Posts for: October, 2014

By General, Cosmetic, Implant Dentistry
October 24, 2014
Category: Oral Health
ToothFairyBradyReiterWorksHerMagicforChildrensOralHealthCharity

Did you know that severe tooth decay is America's #1 chronic childhood disease? Actress Brady Reiter didn't know either — until she became the star of the movie Tooth Fairy 2, and then joined forces with the National Children's Oral Health Foundation: America's ToothFairy®.

“Before, I didn't even realize what can happen to kids if they don't take care of their teeth,” 11-year-old Brady recently told Dear Doctor magazine, after viewing photos of children suffering from severe tooth decay. “There are kids in America who don't know that it's important, or they just don't have the resources to be able to take care of their teeth or to go to the dentist.”

This young Tooth Fairy knows just how magical — and vital to a child's self-esteem — a beautiful smile can be.

“When you feel bad about opening up your mouth and smiling, a kid's confidence just goes down the drain,” she said.

NCOHF recently tapped 11-year-old Brady to head the America's ToothFairy Kids Club, which offers kids personalized letters from the Tooth Fairy along with lots of encouraging oral health tips and fun activities — free!

“I'm really excited to be part of it,” Brady told Dear Doctor. “Kids learn how to take care of their of smile by joining this club. By supporting America's ToothFairy, we can help kids in need get dental care and have a healthy smile too. It's really amazing!”

While lots of kids get an occasional cavity, millions of children have tooth decay so severe that it interferes with their ability to eat, sleep, and concentrate in school. The good news is that tooth decay, a bacteria-induced infection, is preventable.

“When kids join the club, they learn how to prevent tooth decay. When families support this great cause, we can help kids in need. And that's what feels great — that we really can make kids' futures better.”

If you would like to enroll your child in the club — it's free! — please visit www.AmericasToothFairyKids.org. And to make sure your child's teeth and your own are decay-free and as healthy as possible, please contact us today to schedule your next appointment.


By General, Cosmetic, Implant Dentistry
October 09, 2014
Category: Oral Health
Tags: bleeding gums   gum disease  
FiveThingstoKnowAboutBleedingGums

Did you ever brush your teeth and find that your gums were bleeding slightly? This unwelcome discovery is more common than you might think — and it might have something to tell you about your oral health. Here are five things you should know about bleeding gums.

  • As much as 90% of the population occasionally experiences bleeding gums. It happens most often while brushing — and it’s often a sign of trouble, indicating that your gums are inflamed and/or you aren’t brushing or flossing optimally.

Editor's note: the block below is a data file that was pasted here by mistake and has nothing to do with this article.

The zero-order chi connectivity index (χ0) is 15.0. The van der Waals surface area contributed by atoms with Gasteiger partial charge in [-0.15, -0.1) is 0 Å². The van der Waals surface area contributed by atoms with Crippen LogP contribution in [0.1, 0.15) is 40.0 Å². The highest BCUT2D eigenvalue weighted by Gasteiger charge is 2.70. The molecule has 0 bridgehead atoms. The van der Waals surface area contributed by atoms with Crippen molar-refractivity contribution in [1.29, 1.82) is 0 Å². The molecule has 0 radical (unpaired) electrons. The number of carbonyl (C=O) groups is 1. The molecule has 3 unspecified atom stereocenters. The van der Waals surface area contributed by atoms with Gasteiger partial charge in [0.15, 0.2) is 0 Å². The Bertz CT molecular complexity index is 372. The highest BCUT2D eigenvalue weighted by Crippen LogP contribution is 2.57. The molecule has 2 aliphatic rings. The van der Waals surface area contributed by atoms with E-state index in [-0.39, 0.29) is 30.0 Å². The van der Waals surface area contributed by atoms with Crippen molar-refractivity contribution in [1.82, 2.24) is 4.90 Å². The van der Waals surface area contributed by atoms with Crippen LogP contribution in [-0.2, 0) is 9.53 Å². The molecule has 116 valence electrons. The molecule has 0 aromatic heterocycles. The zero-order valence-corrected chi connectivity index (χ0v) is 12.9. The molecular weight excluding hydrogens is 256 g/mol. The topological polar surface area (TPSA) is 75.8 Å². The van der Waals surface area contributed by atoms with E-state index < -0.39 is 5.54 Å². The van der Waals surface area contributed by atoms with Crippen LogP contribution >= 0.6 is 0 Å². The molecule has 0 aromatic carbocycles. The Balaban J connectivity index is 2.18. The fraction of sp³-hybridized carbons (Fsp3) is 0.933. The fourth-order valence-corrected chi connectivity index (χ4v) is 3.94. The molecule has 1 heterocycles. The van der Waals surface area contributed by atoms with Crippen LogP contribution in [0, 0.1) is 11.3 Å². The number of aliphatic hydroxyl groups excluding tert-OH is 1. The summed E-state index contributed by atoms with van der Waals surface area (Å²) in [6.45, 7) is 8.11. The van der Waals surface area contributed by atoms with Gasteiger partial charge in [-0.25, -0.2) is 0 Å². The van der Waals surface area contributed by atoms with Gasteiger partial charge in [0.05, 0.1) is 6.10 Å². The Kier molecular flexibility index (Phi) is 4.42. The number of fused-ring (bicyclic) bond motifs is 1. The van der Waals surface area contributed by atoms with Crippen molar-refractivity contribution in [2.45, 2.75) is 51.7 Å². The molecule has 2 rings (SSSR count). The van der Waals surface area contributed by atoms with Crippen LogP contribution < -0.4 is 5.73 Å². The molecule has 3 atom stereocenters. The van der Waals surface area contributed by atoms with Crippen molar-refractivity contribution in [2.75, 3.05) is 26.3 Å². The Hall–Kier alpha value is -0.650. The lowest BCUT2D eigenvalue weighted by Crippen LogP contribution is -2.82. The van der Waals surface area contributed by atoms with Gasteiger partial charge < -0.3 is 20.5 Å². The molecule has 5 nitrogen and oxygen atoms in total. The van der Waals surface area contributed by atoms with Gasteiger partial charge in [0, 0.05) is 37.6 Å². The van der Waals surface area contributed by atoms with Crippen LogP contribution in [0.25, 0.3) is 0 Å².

• Bleeding gums can be an early warning sign of gum disease. In its earliest stages, this malady is called gingivitis, and it’s quite common. About 10 to 15 percent of people with gingivitis go on to develop a more serious form of gum disease, called periodontitis. If left untreated, it can lead to gum recession, bone loss, and eventually tooth loss.
  • A professional exam is the best way to tell if you have gum disease. Your dentist or hygienist may use a small hand-held instrument called a periodontal probe to check the spaces between your teeth and gums. When gum tissue becomes detached from the teeth, and when it bleeds while being probed, gum disease is suspected.
  • Other symptoms can confirm the presence of gum disease. These include the presence of pus and the formation of deep “pockets” under the gums, where gum tissues have separated from teeth. The pockets may harbor harmful bacteria, and need to be treated before they cause more damage.
  • Several factors may influence the health of your gums. How effectively you brush and floss has a major impact on the health of your gums. But other factors are important too: For instance, women who are pregnant or taking birth control pills sometimes have bleeding gums due to higher hormone levels. Diabetics and people with compromised immune systems often tend to have worse problems with periodontal disease. Certain drugs, like aspirin and Coumadin, may cause increased bleeding; smoking, by contrast, can mask the presence of gum disease by restricting blood flow.

It’s never “normal” to have bleeding gums — so if you notice this problem, be sure to have an examination as soon as you can. If you have questions about bleeding gums or periodontal disease, contact us or schedule a consultation. You can read more in the Dear Doctor magazine article “Assessing Risk For Gum Disease.”




Fedele E. Vero, D.D.S., P.C.
Christine N. Fumo, D.M.D.
Alec J. Ganci, D.D.S

Yonkers, NY Family Dentist
General, Cosmetic and Implant Dentistry
626 McLean Avenue
Yonkers, NY 10705
(914) 476-0100
 

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